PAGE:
China also wants to expand the “one China” principle throughout Africa; four African countries recognize Taiwan. This is not an American interest. For its part, the United States wants to minimize the impact in Africa of terrorism, narcotics trafficking, international crime, piracy and money laundering so they do not harm US interests in Africa or the homeland. While these are increasingly becoming Chinese interests, they have not yet reached the level of US interest. The United States also seeks to continue naval access to African ports and maintain the ability to overfly and land military aircraft. This is not yet an important interest for China.


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What Israeli Airport Security Teaches the World

June 19, 2012 by

Ben Gurion International Airport. llee_wu/Flickr

No country in the world faces more terrorist threats than Israel, and no airport in the world faces more such threats than Tel Aviv’s Ben Gurion airport. The Israelis have of course been the gold standard for establishing and maintaining security in all its forms.  Much of the airport’s security protocol is achieved through a combination of comprehensive due diligence, common sense, and consistency - which, one would think would be the objective of airport authorities throughout the world.  Yet very few other airports have achieved the level of security that exists at Ben Gurion. We explore why that is the case.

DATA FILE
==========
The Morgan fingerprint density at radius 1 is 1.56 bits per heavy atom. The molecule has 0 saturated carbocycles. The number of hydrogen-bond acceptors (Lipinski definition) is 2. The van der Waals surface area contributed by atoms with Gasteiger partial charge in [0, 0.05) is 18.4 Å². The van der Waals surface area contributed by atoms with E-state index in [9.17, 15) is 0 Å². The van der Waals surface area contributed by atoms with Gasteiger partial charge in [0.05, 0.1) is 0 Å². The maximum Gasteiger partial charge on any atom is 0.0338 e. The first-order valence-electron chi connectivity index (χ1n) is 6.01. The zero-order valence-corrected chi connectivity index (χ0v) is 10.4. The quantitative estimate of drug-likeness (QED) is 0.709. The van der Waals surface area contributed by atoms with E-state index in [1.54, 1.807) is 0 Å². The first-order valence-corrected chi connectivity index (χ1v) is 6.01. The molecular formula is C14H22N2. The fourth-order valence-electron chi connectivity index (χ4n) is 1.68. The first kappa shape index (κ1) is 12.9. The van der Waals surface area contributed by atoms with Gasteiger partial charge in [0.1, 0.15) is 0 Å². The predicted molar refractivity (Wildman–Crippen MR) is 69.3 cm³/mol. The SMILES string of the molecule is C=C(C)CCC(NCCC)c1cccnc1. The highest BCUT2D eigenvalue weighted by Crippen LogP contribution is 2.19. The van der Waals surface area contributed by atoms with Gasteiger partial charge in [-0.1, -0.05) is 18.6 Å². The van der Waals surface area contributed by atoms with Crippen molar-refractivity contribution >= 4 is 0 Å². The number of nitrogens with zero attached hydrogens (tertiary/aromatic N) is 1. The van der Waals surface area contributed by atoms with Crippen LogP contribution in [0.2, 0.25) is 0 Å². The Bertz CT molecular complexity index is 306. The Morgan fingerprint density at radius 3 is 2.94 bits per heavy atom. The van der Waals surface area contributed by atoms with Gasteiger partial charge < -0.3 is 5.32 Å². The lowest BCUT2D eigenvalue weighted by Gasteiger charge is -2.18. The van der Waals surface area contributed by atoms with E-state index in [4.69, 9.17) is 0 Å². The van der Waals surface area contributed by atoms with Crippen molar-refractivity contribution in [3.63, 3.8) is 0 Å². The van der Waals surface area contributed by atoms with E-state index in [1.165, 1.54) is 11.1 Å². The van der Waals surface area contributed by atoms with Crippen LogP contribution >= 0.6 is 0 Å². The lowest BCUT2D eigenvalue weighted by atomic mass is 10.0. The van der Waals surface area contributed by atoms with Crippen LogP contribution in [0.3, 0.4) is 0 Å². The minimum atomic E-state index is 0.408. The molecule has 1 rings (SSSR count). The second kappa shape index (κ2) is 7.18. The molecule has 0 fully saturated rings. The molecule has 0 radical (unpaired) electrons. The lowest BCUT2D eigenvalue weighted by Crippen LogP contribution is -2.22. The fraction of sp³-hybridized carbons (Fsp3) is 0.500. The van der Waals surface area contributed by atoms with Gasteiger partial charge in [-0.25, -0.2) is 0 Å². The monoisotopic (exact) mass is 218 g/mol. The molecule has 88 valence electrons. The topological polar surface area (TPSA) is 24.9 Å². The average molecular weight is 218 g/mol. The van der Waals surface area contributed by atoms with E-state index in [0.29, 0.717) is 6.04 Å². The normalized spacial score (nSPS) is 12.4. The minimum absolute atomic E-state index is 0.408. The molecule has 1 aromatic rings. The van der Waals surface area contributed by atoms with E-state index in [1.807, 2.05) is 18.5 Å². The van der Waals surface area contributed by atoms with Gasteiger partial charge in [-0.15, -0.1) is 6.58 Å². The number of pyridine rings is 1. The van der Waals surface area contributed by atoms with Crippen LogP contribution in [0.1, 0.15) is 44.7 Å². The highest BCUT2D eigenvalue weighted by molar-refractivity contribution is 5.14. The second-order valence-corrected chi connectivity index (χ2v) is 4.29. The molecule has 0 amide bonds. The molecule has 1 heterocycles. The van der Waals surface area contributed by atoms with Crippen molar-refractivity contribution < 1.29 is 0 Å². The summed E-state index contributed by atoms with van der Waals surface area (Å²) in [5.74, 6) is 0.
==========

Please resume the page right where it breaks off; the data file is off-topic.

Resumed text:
All vehicles that arrive at Ben Gurion must first pass through a preliminary security checkpoint where armed guards search the vehicle and exchange a few words with the driver and occupants to gauge their mood and intentions.  Plain clothes officers patrol the area outside the terminal building, assisted by sophisticated hidden surveillance cameras which operate around the clock.


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The Ethics of Unmanned Warfare and the Truman Conundrum

June 4, 2012 by

The first instance of weapons of the computer age for many was the grainy nosecone pictures produced by American smart bombs striking Iraqi targets in 1991. The images left many amazed and asking the question, “do we [mankind] really have the technology to do that?”  Lurch forward another ten years to the use of drone aircraft in the Afghan War. The euphoria is over.  The technology is an established part of the U.S. arsenal and the use of drones in Afghanistan and Pakistan is reduced to scroll at the bottom of the news screen.

American military technology continues advancing as all technology does. The rise of these machines is accompanied by a multitude of questions, important to consider as these weapons are developed and change warfare.